His most famous creation having just turned 130 years old, it is only natural that Gustave Eiffel occupies the “E” spot in the Expo Architecture series. Undoubtedly the most recognisable and the tallest Expo structure ever created, the Eiffel Tower – built for World Expo 1889 Paris – is not only an icon for Paris and France, it is also a symbol for World Expos.
The idea behind the Tower was first floated by Expo Organisers, who wanted a 300-metre tall welcome tower to greet visitors to the event which celebrated the 100th anniversary of the French revolution. Among 107 proposals submitted, it was Gustave Eiffel’s innovative wrought-iron lattice design, developed by engineers Maurice Koechlin and Émile Nouguier, that was finally selected. The structure’s final design was concluded after contributions by architect Stephen Sauvestre, who added the iconic arches to its base.
Expo 1889 Paris is remembered for introducing the world to the Eiffel Tower. However, it was also the site of another important debut: French visionary engineer Aristide Bergès’ demonstration of hydroelectricity, a concept known as “Houille Blanche” or “White Coal”, that swept through Europe and the world.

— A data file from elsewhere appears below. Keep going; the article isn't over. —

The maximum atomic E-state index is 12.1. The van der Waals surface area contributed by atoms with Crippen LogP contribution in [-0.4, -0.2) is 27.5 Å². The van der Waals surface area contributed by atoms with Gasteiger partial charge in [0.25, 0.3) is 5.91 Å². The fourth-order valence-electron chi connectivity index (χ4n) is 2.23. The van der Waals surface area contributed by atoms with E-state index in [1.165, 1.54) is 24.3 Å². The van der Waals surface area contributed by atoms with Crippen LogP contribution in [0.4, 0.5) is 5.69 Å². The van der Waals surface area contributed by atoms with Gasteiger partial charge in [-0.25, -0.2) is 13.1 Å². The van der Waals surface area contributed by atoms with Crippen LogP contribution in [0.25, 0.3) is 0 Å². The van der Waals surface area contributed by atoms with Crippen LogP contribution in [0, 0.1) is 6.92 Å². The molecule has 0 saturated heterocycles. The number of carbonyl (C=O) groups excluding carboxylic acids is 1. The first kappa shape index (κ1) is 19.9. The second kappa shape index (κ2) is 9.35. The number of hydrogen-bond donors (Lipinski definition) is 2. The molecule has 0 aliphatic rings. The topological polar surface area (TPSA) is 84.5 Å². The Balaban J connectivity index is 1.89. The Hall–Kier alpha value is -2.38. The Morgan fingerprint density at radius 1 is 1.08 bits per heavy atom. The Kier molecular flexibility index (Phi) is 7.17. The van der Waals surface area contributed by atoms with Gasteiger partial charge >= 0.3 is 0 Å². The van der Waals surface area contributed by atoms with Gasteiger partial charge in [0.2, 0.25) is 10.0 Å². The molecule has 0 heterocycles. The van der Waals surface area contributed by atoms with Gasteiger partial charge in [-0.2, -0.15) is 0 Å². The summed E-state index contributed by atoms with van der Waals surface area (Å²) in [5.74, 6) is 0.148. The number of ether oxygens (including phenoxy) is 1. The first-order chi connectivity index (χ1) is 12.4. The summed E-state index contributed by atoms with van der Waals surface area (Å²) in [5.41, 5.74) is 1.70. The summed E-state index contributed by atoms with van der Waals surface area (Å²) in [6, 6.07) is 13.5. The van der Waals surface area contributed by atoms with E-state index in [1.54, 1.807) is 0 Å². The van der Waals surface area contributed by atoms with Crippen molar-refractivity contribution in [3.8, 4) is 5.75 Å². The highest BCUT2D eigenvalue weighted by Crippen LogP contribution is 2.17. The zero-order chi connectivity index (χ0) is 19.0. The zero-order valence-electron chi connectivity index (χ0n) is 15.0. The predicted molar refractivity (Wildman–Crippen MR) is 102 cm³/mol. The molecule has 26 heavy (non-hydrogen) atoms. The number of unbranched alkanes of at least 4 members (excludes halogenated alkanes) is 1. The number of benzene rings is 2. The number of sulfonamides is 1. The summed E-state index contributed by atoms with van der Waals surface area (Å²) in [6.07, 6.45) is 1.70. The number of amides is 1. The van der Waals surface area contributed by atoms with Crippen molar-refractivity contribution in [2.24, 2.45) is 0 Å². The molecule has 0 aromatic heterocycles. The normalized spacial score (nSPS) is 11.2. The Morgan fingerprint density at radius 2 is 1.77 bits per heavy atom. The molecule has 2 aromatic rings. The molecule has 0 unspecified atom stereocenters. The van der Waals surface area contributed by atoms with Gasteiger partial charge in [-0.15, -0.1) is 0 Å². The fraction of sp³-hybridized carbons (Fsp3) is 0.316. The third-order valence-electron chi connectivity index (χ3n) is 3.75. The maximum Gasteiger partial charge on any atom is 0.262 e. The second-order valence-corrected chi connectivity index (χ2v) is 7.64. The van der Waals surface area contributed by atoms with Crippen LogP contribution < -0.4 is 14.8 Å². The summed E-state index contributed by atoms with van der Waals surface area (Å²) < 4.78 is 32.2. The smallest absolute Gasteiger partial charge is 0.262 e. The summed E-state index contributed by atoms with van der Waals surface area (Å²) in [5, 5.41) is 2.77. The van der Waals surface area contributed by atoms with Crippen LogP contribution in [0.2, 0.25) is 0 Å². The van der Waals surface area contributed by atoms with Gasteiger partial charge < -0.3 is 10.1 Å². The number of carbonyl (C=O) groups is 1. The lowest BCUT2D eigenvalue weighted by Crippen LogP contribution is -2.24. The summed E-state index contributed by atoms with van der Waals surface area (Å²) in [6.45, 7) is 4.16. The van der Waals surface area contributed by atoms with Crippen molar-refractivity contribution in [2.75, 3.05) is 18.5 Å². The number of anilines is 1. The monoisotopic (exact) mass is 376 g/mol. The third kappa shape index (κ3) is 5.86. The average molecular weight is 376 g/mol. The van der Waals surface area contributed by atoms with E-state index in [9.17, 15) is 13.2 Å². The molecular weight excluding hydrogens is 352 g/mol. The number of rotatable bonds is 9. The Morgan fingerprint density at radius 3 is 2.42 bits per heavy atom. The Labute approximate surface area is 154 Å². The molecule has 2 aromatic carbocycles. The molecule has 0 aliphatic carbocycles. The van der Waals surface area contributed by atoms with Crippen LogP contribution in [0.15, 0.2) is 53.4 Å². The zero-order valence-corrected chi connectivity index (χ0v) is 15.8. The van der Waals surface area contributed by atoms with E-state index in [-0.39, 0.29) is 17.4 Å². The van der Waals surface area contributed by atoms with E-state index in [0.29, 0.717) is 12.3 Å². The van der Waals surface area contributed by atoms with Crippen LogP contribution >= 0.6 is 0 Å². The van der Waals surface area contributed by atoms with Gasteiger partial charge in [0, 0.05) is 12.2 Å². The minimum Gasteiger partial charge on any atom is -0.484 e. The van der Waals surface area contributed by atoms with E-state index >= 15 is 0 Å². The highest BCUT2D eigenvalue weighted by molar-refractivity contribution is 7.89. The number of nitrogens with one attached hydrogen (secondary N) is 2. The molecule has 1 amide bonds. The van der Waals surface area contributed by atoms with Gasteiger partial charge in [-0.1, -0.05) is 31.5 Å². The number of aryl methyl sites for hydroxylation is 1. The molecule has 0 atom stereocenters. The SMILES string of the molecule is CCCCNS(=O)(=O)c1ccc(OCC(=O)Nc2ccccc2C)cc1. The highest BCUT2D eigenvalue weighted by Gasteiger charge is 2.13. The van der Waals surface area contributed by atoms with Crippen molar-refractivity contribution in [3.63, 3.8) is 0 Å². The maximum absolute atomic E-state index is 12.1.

In the mid 19th century, the industrial revolution made coal the major source of energy and thus, a precious commodity. So when at the Expo, Bergès’ exhibit informed visitors about an alternate energy source, he called it “Houille Blanche”, to draw attention from visitors and to highlight the energy potential of water from the mountains, which had been ignored in favour of coal.
Expo 1889 in Paris is most famous today for the Eiffel Tower, but it was equally a major gathering of inventors, producers and artists from across the globe. While earlier Expos had mostly focused on manufactured products and machinery, by 1889 there was increased interest in other sectors, notably food and beverages, including beer.
At Paris’ first Expo in 1855, samples of beer were presented, but exhibitors did not take part in competitions. The widened scope of Expo 1867 allowed brewers to increase their presence, with 40 exhibitors showcasing their selection of beers. By the time of Expo 1878, this participation doubled, featuring mostly French and Belgian beer producers as well as a growing contingent from the United States.